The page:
Audience acceptance of adaptations can be finicky. Everything can be set up just so but if something is off, the audience is thrown. On the flip side of that, an adaptation can get a lot wrong, but if it gets certain details right, the audience will just go along for the ride. Casting plays a role in this. Adaptations that audiences weren’t sure about did well when certain actors were announced. Likewise, fans have become divided when their dream casting didn’t happen.
With books, the goal is to find actors who can pass for how the characters are described. The author may or may not have a specific actor in mind when creating a character. Fans may pick up on the description and figure out who the author was using as a reference. Other works, the author may not have anyone particular in mind. In this case, the casting director should be aware of the characters’ general appearance. Some works make the casting work harder, particularly those with a young cast that grows over the series of novels. Since the appearances are all in the description, it shouldn’t be difficult to get close. Mind, some cases are harder than others; Harry Dresden, being canonically six-foot-nine, has a limited pool of actors to work from. The adaptation went with six-foot-four Paul Blackthorne as Dresden, then used camera angles as needed to emphasize his height.
The Harry Potter books make for an interesting case with child actors. The initial casting of Harry, Hermione, and Ron worked; the young actors resembled their character’s description from Harry Potter and the Philosopher’s Stone. However, each book ages the characters one year. It is hard to tell what a child actor will look like in a decade. With the Harry Potter movies, Daniel Radcliffe, Emma Watson, and Rupert Grint grew with the roles, but that isn’t a guarantee.
On the flip side, casting for the Fifty Shades of Grey adaptation caused a rift among fans. While the films went with Dakota Fanning and Jamie Dornan as the leads, fans wanted Alexis Bledel and Matt Bomer instead, going so far to start a petition to have the cast changed. The adaptation did well in theatres, though the backlash against the cast may have meant the film under performed.
More visual media provide a definite base to begin casting from. Not every role is locked into a specific look, just a general appearance. However, certain types of works become iconic. Animation is one of those. The art shows the character, from general appearance to mannerisms. Even comic books have distinctive characters, particularly the costumes. In these cases, ignoring the iconic looks may cause problems. Audiences, though, are aware of the restrictions and can adjust their perceptions while watching the adaptation. Some notable exception have come up, making for pleasant additions to their adaptations.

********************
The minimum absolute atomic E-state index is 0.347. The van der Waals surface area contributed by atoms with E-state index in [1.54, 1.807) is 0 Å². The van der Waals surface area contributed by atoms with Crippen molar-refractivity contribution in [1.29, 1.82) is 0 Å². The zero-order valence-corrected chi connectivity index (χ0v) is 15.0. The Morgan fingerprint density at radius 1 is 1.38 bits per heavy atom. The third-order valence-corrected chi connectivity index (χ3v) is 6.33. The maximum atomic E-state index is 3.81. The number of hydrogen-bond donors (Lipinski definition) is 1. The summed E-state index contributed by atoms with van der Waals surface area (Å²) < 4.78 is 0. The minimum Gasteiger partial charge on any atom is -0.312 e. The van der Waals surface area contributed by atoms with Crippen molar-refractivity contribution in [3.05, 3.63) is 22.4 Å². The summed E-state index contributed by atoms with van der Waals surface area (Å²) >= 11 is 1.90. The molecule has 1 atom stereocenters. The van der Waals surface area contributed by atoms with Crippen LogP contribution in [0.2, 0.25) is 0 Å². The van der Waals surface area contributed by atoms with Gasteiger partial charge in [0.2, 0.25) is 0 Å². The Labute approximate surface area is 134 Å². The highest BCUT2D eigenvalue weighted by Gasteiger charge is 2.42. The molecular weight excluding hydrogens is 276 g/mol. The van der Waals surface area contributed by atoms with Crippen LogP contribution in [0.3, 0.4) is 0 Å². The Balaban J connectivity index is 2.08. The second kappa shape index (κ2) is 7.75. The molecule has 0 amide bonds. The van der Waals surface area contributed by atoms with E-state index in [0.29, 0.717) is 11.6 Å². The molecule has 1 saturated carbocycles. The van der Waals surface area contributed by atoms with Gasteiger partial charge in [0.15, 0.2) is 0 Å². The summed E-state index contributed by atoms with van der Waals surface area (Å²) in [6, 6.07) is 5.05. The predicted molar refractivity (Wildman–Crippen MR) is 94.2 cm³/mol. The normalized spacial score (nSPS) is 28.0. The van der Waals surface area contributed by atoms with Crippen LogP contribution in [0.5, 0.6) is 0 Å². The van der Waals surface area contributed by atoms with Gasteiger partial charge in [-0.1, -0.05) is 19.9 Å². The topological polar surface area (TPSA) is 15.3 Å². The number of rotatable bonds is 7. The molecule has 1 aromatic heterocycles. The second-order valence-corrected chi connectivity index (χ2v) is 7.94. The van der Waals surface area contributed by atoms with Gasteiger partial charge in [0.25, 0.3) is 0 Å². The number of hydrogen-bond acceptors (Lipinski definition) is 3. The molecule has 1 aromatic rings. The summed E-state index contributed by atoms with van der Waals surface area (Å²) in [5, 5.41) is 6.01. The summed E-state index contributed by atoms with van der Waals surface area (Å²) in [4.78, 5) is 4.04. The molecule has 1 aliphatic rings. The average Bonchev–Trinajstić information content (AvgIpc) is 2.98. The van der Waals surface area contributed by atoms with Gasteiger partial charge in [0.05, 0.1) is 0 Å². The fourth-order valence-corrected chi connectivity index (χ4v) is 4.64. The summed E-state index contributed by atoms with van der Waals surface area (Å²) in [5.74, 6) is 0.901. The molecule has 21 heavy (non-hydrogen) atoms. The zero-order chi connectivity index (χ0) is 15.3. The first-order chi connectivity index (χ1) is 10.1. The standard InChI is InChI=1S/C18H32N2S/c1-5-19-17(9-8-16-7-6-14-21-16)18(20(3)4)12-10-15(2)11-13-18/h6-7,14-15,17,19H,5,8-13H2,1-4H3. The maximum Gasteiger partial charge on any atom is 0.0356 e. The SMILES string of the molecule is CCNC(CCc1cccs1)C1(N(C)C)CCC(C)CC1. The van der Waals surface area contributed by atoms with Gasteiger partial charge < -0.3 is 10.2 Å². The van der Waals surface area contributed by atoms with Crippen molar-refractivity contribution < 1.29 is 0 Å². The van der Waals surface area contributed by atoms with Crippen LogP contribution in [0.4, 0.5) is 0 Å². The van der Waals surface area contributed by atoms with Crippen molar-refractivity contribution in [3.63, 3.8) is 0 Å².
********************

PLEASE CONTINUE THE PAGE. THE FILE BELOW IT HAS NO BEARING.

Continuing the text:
The 2002 Scooby-Doo movie did well at the box office, thanks to its star power. Matthew Lillard, though, deserves special mention. As Shaggy, Lillard managed to channel Casey Kasem’s portrayal, getting the voice right. Adding to his performance, he managed to get Shaggy’s unique walk. Of all the cast, Lillard was his role the most. In fact, Lillard has since taken over as the voice of Shaggy after Kasem passed away in 2014.
In a case of where getting the casting right would make or break a film, Karl Urban as Judge Dredd in the 2012 Dredd. Urban insisted that Dredd’s face would never be seen, correcting a major issue with the 1995 Judge Dredd with Sylvester Stallone. The one time Dredd is seen without his helmet, he’s in shadow, with no facial features showing. Urban became Dredd for the film, and while the film wasn’t as successful at the box office, it became an instant cult classic thanks to the portrayal.
Sometimes, the announcement of a casting choice can get an audience on board, even if there were reservations before. Michael Bay’s Transformers was seeing fan pushback on the idea of a live-action adaptation. Then the studio announced that the voice of Optimus Prime was cast – Peter Cullen would be reprising the role that was his when the cartoon first appeared in 1984. Fan reception changed, and the movie, while still having problems, succeeded well enough to have three sequels.
When it comes to adapting a live-action work, the limitations are obvious. Unless an actor has a child that looks much alike, and there are some who do, the adaptation will have to go with best fit. The appearance may not be important; instead, the portrayal is critical. The original actors will have set the characters; the new cast will have to adjust to expectations. Karl Urban once again shows how it’s done as Doctor Leonard “Bones” McCoy in the 2009 Star Trek reboot. While Urban doen’t look like DeForest Kelly, he once again channeled the character. Urban’s co-star, Zachary Quinto, had an added difficulty. Unlike the rest of the cast, Quinto had one of the original cast of Star Trek, Leonard Nimoy, playing the older version of his character, Spock. Audiences could compare the two directly. Helping, though, was all the character development Spock had gone through in the movies. Quinto’s Spock was the younger version, Nimoy the mature. The result, though, was that Quinto held his own.
Casting is important. Getting the right actor for a role is key, for original works and adaptations. With adaptations, getting fans on board means getting someone who can be the character. When that happens, the adaptation grows beyond expectations.